The Last Mechanical Monster. A Fire Story. Whatever Happened to the World of Tomorrow? Mom's Cancer.
Tuesday, October 11, 2011
The Halfway Game
Long ago in a blog far away, I sometimes played The Halfway Game, guaranteed to put your life in perspective. The game works like this: think of something in the past and then count back twice that number of years to see what the event was halfway to. Ten years ago was halfway to twenty years ago. For best effect, the two events should have some connection.
For example, Michael Keaton's Batman 22 years ago (1989) is halfway to Adam West's Batman 44 years ago (1967). See how that works?
Also, Disney's The Little Mermaid (1989) is halfway to The Jungle Book (1967), which is halfway to the founding of the Disney Brothers Cartoon Studio (1923).
U2's album The Joshua Tree (1987) is halfway to the Beatles' first album Please Please Me (1963).
The debuts of the comic strips Calvin & Hobbes and The Far Side (1980) are about halfway to the debut of Peanuts (1950).
The movie Star Trek: Generations (Kirk meets Picard, 1994) is halfway to Star Wars (1977), which is halfway to Frankenstein Meets the Wolfman (1943).
The comic books Watchmen and The Dark Knight Returns (1986) are halfway to the debut of The Fantastic Four (1961).
The debut of Charlie's Angels (1976) is halfway to the first commercial television broadcast (1941).
The Apollo 11 Moon landing (1969) is halfway to Lindbergh's flight across the Atlantic (1927).
Barack Obama's birthday (1961) is halfway to Ronald Reagan's birthday (1911), which is almost halfway to Abraham Lincoln's birthday (1809).
Sputnik (1957) is halfway to the Wright Brothers' first flight (1903).
The explosion of the first atomic bomb (1945) is halfway to the birth of Albert Einstein (1879).
Feeling old yet? Play along!
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The start of WWII (1939) is very nearly halfway back to the end of the American Civil War.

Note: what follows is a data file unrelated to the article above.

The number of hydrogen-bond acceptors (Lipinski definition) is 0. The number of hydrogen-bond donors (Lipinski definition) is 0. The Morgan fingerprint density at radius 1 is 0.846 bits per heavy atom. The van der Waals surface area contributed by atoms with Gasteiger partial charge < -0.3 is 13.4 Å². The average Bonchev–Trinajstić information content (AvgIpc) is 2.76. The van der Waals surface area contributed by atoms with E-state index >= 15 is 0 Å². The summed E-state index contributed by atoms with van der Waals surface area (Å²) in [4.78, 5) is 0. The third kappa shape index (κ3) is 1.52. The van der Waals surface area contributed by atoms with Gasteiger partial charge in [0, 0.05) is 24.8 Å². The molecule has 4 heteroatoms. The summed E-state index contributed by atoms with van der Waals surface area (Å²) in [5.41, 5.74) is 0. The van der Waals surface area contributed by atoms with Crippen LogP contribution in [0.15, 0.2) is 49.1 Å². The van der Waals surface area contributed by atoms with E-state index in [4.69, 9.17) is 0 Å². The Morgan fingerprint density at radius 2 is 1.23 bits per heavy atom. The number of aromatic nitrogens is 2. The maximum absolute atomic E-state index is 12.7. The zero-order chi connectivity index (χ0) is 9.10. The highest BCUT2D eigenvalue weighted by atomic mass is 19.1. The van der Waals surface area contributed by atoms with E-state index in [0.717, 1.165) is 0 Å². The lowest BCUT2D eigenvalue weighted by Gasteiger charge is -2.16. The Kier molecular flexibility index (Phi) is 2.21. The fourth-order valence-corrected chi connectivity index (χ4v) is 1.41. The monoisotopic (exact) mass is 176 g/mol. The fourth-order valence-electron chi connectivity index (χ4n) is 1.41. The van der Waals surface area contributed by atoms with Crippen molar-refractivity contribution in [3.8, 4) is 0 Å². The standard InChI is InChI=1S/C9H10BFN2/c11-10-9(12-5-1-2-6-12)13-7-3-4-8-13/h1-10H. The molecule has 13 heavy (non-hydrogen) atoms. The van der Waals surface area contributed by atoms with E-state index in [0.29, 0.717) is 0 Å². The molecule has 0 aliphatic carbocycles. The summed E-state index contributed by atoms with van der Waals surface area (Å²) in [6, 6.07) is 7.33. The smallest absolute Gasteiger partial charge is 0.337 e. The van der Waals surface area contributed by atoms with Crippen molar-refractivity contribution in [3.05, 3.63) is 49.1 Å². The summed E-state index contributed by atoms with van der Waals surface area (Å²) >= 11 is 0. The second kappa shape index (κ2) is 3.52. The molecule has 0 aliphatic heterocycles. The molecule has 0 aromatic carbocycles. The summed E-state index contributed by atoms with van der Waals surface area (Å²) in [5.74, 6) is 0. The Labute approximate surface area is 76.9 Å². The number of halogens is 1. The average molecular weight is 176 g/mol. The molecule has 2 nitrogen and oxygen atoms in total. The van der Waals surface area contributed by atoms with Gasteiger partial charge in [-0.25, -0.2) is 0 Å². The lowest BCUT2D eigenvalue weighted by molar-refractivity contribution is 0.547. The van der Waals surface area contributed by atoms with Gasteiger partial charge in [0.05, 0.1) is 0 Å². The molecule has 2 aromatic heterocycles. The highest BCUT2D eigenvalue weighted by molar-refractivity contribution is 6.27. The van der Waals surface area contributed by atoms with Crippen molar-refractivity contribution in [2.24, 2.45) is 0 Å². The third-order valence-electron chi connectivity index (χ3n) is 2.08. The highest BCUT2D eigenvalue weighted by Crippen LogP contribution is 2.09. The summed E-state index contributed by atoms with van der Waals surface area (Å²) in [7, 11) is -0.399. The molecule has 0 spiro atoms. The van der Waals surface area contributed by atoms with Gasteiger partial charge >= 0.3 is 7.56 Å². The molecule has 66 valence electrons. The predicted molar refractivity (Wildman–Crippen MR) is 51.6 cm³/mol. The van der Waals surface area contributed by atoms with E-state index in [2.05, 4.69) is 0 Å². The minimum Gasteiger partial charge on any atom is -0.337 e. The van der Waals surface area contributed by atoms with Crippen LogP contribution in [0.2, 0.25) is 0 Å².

Yeah, I thought of that one but couldn't quite get the math to hang together. But it's close!
Real close. In another 15 months (2013!) it'll be right on.
In 1987, Matt Groening introduced "The Simpsons" on FOX Television.
Twice that time distance away (1963), Paul Henning introduced "Petticoat Junction" on CBS.
There's also an inverse to how we view the past when we consider some of the more distant events.
Example: we're pretty far away from 1776, but doubling that distance puts us into the age of Henry VIII. He doesn't seem like he should be that far in the past from the Founding Fathers, does he?
True. I think people tend to lack well-calibrated senses of scale in general. How big, how far, how small, how fast. One of my favorite bloggers, Bad Astronomer Phil Plait, wrote a post about his recent realization that Neptune is really, really far away--like, as far as you think it is, it's twice that far. You'd think of all people he'd already know that, but it hits everyone.
I sometimes imagine a string of 100-year-old people stretching into the past: someone alive today who was born in 1911, someone alive in 1911 who was born in 1811, etc. You only need 20 100-year-olds to get back to the time of Christ. We've done a lot in those 20 lifetimes.
We've done a lot to make ourselves more able in those 20 lifetimes, but I'm not sure we've made ourselves more decent.
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